In some ways, Israel has never been more powerful. It boasts a close relationship with the Trump administration, a powerful and nuclear-armed military, and an air force capable of striking enemies hundreds of miles away. At the same time, it is a small country with limited infrastructure: It has one international airport, a handful of major power stations, and an electrical grid that Israeli experts have already warned is vulnerable to attack.
Iran and its Lebanese ally, Hezbollah, have obtained advanced missiles that are designed to exploit those weaknesses. For Israeli security officials, the nightmare scenario is that these weapons may become accurate enough to hit Israel’s civilian and military infrastructure, paralyzing daily life in the country. The threat they pose has already drawn Israel deeper into the Syrian conflict, and promises to fundamentally alter the next war with Hezbollah—a war that could come sooner than expected.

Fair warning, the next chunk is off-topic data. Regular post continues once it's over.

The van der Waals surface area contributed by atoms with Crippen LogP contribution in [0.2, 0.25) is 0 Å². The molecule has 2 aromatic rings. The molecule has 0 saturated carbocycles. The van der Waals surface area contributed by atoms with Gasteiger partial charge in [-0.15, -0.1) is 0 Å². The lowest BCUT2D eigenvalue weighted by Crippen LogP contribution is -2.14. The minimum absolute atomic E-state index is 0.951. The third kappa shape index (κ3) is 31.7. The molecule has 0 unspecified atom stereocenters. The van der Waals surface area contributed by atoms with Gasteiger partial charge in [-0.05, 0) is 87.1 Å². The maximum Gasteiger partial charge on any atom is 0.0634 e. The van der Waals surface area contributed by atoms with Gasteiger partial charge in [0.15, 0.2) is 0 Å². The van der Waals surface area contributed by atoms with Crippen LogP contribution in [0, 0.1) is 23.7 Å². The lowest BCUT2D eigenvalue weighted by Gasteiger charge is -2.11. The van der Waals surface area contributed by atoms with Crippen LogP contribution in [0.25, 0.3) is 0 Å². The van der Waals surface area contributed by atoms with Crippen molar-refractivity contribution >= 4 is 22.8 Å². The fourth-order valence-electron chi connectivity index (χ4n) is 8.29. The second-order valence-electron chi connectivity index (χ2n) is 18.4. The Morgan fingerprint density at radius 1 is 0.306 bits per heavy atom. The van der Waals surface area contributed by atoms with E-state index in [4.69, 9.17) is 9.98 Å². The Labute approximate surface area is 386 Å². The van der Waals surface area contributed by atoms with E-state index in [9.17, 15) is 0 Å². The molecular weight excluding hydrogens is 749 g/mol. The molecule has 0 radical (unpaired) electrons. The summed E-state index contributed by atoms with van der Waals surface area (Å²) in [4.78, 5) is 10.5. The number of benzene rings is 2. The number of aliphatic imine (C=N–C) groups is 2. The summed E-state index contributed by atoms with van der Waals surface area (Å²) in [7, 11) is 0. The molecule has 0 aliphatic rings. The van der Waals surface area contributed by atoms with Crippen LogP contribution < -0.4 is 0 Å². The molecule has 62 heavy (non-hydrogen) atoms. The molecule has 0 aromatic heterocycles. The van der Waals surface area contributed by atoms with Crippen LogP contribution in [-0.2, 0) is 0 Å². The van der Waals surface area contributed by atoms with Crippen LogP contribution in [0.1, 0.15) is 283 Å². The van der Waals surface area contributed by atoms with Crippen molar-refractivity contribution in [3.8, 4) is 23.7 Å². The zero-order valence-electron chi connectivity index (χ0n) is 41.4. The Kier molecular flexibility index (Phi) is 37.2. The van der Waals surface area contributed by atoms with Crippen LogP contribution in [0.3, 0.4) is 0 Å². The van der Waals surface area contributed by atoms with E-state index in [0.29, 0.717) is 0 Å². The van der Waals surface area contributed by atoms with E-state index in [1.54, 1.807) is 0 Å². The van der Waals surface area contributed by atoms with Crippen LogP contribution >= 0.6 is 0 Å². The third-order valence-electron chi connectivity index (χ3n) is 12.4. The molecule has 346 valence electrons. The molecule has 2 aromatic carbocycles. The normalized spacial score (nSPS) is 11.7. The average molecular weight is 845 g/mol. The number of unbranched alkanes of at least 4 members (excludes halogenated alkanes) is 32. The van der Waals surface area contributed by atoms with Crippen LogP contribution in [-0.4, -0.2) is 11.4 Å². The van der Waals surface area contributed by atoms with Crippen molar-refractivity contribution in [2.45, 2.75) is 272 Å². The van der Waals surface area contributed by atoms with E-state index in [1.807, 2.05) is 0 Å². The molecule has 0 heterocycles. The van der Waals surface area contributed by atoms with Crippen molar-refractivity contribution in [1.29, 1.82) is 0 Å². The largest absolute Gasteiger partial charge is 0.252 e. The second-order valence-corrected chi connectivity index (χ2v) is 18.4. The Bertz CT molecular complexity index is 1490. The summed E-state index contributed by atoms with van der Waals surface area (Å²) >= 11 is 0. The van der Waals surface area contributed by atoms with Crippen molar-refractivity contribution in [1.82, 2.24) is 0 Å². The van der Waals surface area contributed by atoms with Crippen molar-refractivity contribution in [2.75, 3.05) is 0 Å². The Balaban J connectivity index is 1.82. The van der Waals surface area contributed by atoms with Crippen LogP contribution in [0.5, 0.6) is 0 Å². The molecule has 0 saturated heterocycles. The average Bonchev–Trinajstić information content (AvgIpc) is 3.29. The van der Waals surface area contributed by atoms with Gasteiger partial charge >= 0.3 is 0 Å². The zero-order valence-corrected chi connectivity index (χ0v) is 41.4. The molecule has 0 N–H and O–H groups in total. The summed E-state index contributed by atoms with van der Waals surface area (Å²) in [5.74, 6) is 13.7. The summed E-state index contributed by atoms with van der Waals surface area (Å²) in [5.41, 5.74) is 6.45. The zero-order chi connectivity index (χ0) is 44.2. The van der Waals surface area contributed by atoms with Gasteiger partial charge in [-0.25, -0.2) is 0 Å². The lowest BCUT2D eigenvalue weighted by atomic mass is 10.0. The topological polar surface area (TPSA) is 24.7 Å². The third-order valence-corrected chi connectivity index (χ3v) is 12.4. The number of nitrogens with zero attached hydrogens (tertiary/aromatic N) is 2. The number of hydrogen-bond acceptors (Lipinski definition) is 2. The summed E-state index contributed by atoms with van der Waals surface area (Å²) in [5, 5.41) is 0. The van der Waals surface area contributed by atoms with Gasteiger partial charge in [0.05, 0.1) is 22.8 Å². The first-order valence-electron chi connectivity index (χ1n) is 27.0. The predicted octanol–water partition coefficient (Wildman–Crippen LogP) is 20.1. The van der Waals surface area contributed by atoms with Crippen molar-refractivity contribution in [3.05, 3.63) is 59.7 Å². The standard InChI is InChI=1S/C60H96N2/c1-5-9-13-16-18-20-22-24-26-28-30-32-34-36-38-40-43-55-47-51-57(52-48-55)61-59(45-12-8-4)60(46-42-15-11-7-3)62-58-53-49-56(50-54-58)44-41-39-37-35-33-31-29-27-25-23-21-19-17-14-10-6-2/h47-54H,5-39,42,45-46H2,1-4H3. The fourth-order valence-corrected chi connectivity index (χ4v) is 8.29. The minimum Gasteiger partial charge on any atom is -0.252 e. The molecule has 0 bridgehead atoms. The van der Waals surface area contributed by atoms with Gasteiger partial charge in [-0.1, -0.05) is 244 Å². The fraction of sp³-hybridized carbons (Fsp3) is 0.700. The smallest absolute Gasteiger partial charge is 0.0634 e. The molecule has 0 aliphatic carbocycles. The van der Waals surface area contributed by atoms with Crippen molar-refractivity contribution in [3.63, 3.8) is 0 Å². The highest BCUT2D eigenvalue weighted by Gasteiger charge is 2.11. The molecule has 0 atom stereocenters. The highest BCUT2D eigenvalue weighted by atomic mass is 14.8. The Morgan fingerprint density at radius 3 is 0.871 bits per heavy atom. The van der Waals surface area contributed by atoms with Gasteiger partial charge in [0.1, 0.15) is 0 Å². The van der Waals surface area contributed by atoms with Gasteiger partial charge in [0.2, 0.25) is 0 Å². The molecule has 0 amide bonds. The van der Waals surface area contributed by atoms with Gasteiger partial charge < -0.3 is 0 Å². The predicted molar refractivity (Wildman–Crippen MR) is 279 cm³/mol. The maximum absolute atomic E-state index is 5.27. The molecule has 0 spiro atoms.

Since the beginning of the Syrian war, Israeli warplanes have struck Hezbollah arms convoys more than 100 times. A Syrian government offensive is sweeping through the southwest of the country, threatening to spark a further escalation. Syrian regime forces are approaching Israel, which has sent reinforcements to its side of the border to contain any spillover violence. Recently, Israel shot down two Syrian military drones that crossed into Israeli territory. While Iranian-backed fighters have played a low-profile role in the offensive, officials in Jerusalem remain worried that they could quietly move in once the Syrian government regains control.